For those who entertain comparisons, saxophonist Ike Levin and pianist Joel Futterman - vigorously supported by drummer Alvin Fielder - may fit somewhere in between the Cecil Taylor Unit and latter day Coltrane. Add to that, the trio’s synergy cannot be underestimated, throughout these largely; riveting progressive/free-jazz works.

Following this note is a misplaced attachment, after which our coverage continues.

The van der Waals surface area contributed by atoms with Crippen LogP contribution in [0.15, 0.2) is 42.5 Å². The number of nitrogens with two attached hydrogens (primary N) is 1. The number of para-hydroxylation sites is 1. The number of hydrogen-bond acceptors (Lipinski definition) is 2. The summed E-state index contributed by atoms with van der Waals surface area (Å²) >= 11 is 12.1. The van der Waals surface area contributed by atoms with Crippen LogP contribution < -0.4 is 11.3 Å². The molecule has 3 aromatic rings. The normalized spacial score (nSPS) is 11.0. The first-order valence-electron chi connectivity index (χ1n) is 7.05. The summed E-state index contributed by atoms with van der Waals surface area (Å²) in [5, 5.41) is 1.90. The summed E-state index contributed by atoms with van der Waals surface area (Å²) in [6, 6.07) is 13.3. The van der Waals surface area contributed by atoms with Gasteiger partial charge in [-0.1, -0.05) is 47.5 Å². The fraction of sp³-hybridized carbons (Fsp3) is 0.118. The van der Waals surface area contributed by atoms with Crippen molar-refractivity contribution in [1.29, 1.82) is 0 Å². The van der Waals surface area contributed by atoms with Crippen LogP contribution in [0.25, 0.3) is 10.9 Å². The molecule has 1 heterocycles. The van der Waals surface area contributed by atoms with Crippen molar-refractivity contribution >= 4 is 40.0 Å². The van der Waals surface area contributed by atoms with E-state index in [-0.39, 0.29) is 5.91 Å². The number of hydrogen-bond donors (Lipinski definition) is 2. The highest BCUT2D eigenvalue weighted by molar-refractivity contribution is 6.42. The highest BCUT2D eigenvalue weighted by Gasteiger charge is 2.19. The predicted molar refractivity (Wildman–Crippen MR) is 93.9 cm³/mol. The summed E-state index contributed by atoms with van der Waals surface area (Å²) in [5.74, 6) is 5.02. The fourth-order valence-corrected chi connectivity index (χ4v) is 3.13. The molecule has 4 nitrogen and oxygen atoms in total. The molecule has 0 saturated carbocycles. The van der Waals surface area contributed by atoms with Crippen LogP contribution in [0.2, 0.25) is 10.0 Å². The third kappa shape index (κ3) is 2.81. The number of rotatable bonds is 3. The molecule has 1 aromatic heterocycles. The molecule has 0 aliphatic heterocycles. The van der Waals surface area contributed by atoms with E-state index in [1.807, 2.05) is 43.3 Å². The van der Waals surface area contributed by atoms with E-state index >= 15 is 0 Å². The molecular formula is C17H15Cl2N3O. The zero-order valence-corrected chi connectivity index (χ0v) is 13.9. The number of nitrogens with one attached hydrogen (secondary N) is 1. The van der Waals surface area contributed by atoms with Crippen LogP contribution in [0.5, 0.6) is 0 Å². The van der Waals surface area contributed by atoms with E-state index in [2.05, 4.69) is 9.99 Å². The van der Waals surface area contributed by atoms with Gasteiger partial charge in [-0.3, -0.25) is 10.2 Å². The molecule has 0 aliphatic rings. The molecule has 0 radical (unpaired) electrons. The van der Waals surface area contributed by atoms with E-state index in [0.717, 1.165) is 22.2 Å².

On the piece titled "Opus de Impulse," Levin, performing on bass clarinet, mimics Futterman’s lower register voicings, amid hints of balladry. Futterman multitasks on occasion by picking up his soprano sax while toggling back to the piano; thus, conveying a sense of quartet interplay, supported by Fielder’s thrusting rhythms. Essentially, the soloists’ weave in and out of various thematic forays, spiced up with heaps and bounds of intuitive dialogues and sub-plots. And while the band explores the freer spectrum of matters, there’s a pronounced cohesiveness that accentuates the preponderance of this outing. They pull out the stops during "Atmospheres," where Levin’s plaintive cries are counterbalanced and firmed up by Futterman and Fielder’s swarming undercurrents. Ultimately, the band seems to abide by a manifesto that lends itself to making contact with a higher being. (Recommended.... )